The Black Book of Secrets, by F. E. Higgins, has one of the most intriguing premises I’ve seen in a juvenile novel, or an adult novel, in a long time. A quiet man of questionable means moves into a neighborhood where everyone is being bullied by a man who owns everything worth owning. The quiet man, Joe Zabbidou, opens a pawnshop and starts buying what is basically worthless junk from the poor people who live there. Shortly after acquiring a young, homeless thief as his apprentice, Joe begins buying the darkest secrets of anyone who will sell them to him during the midnight hour.
I read about the book in a forthcoming announcement and wanted to think about it before I just purchased it. I was in Minnesota over the holidays and stopped in at a bookstore. The Black Book of Secrets sat on the New Arrivals shelves. Immediately fascinated, I picked up a copy.
The packaging is as compelling and intriguing as the story’s premise. The covers, front and back, are a flat black with the illustration and the back cover copy on them. My eye didn’t catch the designs worked into the book until I felt them. The most eye-catching part of the whole package, though, was the black gilt that framed the pages all the way around. I’ve never seen a book like that. The treatment made the book feel almost…dangerous – and certainly foreboding.
I was mesmerized, really. Whether the trade dress (publishing term for how a book looks) was really that good or I was just a soft touch, I don’t know. The book’s designer is fantastic. The only real bright spot on the book’s cover is that curious and brightly colored frog.
When I opened the book, I found the inside was just as different as the outside. The book’s generous margins, clear and easy to read font, and the thin, almost fragile feel of the pages made me want to turn them.
I read the opening chapter, a short but very intense five pages, and was instantly gripped by poor Ludlow Fitch’s predicament. Ludlow lives in the City, but it can’t be any other city than 19th century London, and the mean, downtrodden existence he leads is properly Dickensian. His lowlife parents have taken Ludlow to a foul dentist to sell the teeth right out of his head. They strap him into the dentist’s chair and the dentist, Dr. Gumbroot — another nice, Dickensian touch — grabs a pair of pliers and latches onto one of Ludlow’s teeth. In that scene alone, I was as hooked as Ludlow.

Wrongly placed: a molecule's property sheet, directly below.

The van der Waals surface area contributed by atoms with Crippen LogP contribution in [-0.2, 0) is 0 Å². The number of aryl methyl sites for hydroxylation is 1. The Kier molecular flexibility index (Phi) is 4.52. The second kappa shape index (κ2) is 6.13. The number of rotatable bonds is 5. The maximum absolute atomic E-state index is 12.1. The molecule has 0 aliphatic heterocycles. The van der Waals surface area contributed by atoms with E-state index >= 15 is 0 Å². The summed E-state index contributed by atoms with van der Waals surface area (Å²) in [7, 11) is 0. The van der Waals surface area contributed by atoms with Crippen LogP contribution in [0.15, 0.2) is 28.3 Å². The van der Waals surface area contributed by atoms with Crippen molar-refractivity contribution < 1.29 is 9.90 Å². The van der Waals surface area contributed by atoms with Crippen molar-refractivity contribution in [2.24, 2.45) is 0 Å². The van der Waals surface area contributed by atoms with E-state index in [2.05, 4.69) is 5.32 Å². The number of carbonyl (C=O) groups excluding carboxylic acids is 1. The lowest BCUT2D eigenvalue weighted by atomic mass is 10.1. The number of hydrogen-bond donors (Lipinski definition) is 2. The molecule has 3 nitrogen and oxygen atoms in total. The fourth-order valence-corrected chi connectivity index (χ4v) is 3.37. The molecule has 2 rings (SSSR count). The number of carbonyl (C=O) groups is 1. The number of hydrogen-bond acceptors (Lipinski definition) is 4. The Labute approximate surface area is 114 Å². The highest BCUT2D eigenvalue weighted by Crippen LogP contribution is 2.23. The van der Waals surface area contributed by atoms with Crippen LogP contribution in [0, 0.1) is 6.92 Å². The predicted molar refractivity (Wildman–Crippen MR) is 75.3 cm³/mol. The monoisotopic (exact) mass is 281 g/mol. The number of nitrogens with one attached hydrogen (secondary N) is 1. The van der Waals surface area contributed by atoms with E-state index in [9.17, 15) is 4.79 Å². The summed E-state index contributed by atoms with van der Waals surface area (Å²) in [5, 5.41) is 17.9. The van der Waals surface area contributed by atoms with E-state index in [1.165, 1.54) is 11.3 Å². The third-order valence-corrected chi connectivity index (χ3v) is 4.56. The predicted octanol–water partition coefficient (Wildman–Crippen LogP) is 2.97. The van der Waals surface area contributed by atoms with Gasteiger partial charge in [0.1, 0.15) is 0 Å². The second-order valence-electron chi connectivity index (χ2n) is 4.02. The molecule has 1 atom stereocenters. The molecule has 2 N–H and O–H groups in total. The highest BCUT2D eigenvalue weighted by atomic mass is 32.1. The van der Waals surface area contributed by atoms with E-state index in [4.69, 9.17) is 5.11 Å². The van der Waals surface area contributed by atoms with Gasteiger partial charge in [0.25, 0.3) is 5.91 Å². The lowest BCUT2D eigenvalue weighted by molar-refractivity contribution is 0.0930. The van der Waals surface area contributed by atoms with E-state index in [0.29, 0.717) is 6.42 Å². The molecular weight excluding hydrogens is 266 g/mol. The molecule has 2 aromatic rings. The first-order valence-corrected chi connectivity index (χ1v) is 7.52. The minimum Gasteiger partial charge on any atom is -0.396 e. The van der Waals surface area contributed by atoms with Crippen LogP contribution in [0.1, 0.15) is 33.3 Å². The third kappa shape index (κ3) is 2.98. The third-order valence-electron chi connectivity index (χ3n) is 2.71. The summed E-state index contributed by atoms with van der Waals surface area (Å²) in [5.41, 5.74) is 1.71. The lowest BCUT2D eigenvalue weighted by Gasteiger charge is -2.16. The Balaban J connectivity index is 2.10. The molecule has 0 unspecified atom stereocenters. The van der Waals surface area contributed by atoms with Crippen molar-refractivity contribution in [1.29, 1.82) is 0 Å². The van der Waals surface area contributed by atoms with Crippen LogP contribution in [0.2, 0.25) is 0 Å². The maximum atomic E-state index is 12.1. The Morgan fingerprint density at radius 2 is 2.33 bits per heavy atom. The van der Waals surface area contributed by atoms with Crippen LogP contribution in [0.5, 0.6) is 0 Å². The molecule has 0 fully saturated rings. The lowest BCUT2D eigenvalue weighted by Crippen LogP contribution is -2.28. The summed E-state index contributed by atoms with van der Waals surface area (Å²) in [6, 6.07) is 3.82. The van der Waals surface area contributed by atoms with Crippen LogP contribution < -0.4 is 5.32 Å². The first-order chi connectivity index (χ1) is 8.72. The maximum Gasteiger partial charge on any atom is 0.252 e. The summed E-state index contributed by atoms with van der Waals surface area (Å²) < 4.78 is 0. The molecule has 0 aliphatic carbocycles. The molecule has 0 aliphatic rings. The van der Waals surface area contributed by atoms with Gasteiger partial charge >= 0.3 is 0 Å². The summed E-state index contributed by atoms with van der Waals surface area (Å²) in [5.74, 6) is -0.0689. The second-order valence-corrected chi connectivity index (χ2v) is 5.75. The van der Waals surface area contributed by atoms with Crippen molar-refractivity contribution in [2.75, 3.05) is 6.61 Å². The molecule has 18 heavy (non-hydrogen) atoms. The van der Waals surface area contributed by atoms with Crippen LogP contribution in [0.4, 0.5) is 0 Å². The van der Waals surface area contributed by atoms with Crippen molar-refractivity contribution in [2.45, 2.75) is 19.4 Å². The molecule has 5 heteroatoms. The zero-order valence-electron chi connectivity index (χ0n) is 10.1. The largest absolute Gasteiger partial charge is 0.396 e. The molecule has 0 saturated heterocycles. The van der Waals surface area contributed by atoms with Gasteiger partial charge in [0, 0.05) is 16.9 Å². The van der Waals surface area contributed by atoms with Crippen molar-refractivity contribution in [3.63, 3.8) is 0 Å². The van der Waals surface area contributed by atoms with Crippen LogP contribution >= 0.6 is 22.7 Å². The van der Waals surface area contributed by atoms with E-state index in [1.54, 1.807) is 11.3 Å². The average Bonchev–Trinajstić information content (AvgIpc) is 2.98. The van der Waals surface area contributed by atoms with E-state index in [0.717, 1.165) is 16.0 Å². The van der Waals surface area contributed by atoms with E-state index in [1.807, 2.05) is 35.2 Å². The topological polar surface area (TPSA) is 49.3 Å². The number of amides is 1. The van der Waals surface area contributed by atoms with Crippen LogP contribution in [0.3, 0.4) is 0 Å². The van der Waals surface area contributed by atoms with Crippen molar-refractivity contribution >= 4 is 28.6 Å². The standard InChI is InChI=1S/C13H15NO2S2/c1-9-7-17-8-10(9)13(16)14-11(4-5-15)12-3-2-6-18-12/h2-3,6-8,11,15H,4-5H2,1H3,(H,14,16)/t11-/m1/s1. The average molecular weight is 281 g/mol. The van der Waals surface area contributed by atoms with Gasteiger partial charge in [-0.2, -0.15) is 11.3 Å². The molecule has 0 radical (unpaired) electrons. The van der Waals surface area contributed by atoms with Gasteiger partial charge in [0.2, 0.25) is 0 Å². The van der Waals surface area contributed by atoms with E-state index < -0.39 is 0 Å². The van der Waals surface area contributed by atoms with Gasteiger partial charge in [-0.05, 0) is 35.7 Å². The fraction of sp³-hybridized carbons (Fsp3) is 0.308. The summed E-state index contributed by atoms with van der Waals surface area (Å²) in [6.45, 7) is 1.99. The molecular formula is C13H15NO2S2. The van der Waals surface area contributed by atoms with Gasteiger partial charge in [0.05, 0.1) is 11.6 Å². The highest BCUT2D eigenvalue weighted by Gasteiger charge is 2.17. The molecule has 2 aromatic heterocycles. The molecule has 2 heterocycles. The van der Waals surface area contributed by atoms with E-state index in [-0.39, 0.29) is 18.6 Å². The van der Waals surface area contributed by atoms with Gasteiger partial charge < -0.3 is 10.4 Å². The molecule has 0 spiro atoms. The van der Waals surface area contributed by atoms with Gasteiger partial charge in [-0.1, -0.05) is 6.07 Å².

I picked the book up. Due to the workload I’ve got, I couldn’t get back to it until yesterday. I started it to take a few minutes at lunch. Instead, I ended up captivated and read the entire novel. At 260 pages, it’s fairly short by today’s standards.
I was swept away through the dirty streets of that neighborhood, got to know all the broken dreams and lost hopes of the people that came to Joe Zabbidou’s pawnshop to sell their darkest secrets, and became even more curious about why Joe was buying them. I also discovered that our hero, Ludlow Fitch, wasn’t the most reliable person Joe could have trusted.
I’m torn over calling this a children’s book or an adult one. I think it plays equally well for both. The novel offers a compelling story with rich characters and a unique time and place that still stands apart from 19th century England in the same way that Joseph Delaney’s The Last Apprentice books do. In some ways it breaks the tenets of juvenile books because it spends so much time with the adult characters, but it never discusses anything inappropriate about their lives or motivations that nine-twelve-year-olds won’t understand.
The building sense of mystery and dread is fantastic, but I have to admit that when everything was said and done, I was somewhat disappointed. After all the tension that was raised, I really expected more at the end. Still, everything made sense and it satisfied.
This is F. E. Higgins’s first book, but that doesn’t show. Her writing is spare and lean, and not overly descriptive. The narrative pacing is well done. It obviously kept me glued to the book and turning pages until I reached the end, and I’m not always an easy audience. She writes with authority and confidence, and I liked her characters quite a lot because they were so real.
One of the best parts of the book was being a voyeur and listening to the secrets those townspeople came to tell. Each one of them seemed almost like an Edgar Allan Poe short story, filled with twists and turns and surprises.
I don’t know yet if the book is going to be a series, but it could. Each Black Book of Secrets could be about a different place, with different secrets. Given the nature of people’s curiosity about other people’s secrets, I think this is a hook that would make a series work for a while. If Higgins can keep up this kind of quality, I’d definitely read another book or two about Joe and Ludlow.
Higgins does have a second book coming out in March 2008. It’s called The Bone Magician and sports a blood-red cover with a skull. I’ll be picking that one up when it comes out.Powered by Sidelines